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Attorneys protest Travis County Jail’s cooperation with ICE

Friday, May 9, 2014 by Mark Richardson

Pressure is growing for the Travis County Jail to halt its participation in a federal program to put immigration holds on certain inmates for possible deportation, as a group of more than 100 attorneys and law professors are calling the program unconstitutional.

 

The group sent a letter Thursday to members of the Travis County Commissioners Court requesting that the county end its participation in the federal Secure Communities program. The group is made up mostly of University of Texas Law School professors and attorneys from Travis County.

 

The letter points out that honoring Immigration and Customs Enforcement, ICE, requests for 48-hour immigration detainers through Secure Communities exposes the county to legal liability for constitutional violations, causes unnecessary separation of families and discourages immigrants’ cooperation with law enforcement. (See text of letter)

 

The lawyers and professors are only the latest group to oppose Travis County’s participation in the program. Numerous immigration and civil rights groups have protested local participation in the federal deportation program since it began in 2008.

 

Travis County Sheriff Greg Hamilton maintains that his participation in the Secure Communities is mandatory, but the attorneys cite both Department of Homeland Security and U.S. Third Circuit Court of Appeals rulings that the program is voluntary.

 

“The continued detention of an individual in the Travis County Jail based on an ICE detainer violates the Fourth Amendment prohibition against unreasonable search and seizure,” said Barbara Hines, a professor at the University of Texas School of Law and author of the letter.

 

“We prepared this letter because of the increasing number of court cases that have held counties and cities liable for constitutional violations for prolonging the detention of individuals based solely on a detainer request from ICE,” she said. “The courts have concluded that an ICE detainer is not a warrant and does not provide legal authority for continued incarceration.”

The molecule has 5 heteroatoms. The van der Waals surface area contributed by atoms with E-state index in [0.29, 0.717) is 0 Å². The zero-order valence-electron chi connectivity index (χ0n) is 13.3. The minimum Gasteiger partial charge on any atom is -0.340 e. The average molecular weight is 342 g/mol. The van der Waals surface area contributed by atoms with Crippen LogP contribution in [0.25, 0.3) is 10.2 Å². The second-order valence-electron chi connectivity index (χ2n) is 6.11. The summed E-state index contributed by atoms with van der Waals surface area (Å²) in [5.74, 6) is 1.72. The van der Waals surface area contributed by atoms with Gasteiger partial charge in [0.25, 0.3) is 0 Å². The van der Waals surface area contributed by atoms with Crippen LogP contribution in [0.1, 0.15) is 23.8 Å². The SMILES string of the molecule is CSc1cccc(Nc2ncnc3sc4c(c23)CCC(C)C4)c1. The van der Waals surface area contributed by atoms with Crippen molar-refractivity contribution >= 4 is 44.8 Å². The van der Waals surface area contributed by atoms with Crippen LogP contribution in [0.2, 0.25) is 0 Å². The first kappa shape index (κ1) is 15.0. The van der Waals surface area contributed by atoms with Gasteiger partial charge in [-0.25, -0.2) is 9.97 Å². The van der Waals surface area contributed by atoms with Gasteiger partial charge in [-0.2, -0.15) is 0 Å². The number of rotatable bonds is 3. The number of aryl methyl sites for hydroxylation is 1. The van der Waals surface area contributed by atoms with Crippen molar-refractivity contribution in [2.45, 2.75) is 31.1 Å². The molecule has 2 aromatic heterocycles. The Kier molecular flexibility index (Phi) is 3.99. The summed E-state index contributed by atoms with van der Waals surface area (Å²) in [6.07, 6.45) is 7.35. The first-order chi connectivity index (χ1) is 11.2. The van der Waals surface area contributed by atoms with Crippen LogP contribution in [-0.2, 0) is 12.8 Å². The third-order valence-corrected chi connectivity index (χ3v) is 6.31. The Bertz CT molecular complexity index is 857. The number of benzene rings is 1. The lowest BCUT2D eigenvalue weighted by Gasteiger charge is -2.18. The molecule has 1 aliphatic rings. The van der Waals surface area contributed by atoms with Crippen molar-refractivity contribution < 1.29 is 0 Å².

Contacted Thursday about the letter, a spokesman for the Sheriff’s Office, which operates the jail, said they had not seen the letter and are “going to continue honoring ICE detainer requests.” A spokesman for County Judge Sam Biscoe said he plans to talk with Hamilton early next week and would not comment until after that conversation takes place.

 

Hines said statistics show that the Travis County Jail has one of the highest rates of ICE detainers in the country.

 

In the last two years, Travis County complied with 5,507 detainers, of which only 3 percent involved Level 1 offenders, ICE’s classification for those convicted of the most serious crimes,” Hines said. “Seventy-three percent of the Travis County detainers were issued against persons who were ultimately not convicted of any crime.”

 

In defending his participation in Secure Communities, Hamilton recently said that slightly more than 70 percent of ICE detainers in the Travis County Jail were issued against persons charged with felonies. As recently as April, Hamilton issued a news release stating that he intended to continue honoring ICE detainers, stating that not participating in the program risked putting possible criminals back on the streets.

 

However, Hines said in her letter that Hamilton’s statistics don’t line up with data from the Transactional Records Access Clearinghouse (called TRAC) at Syracuse University, which tracks detentions and deportations on a national and local basis. She said according to TRAC, in the last four years, approximately 4,600 people were deported from Travis County as a result of Secure Communities.

 

In the program, when an individual is booked into the Travis County jail, they are asked their place of birth. If they are not U.S. born, information about them is forwarded to ICE, which investigates that person’s immigration status. If ICE suspects that the person may be deportable, it asks Travis County to issue a 48-hour immigration hold after their release, so the federal agency can determine if they should be deported.

 

Hines said that while almost all Texas counties participate in Secure Communities, dozens of counties in other states – such as Oregon, Vermont and Colorado – have limited or suspended their participation after the constitutionality of the program became an issue. She said litigation has been filed in several states over holding inmates past their release date without a warrant.

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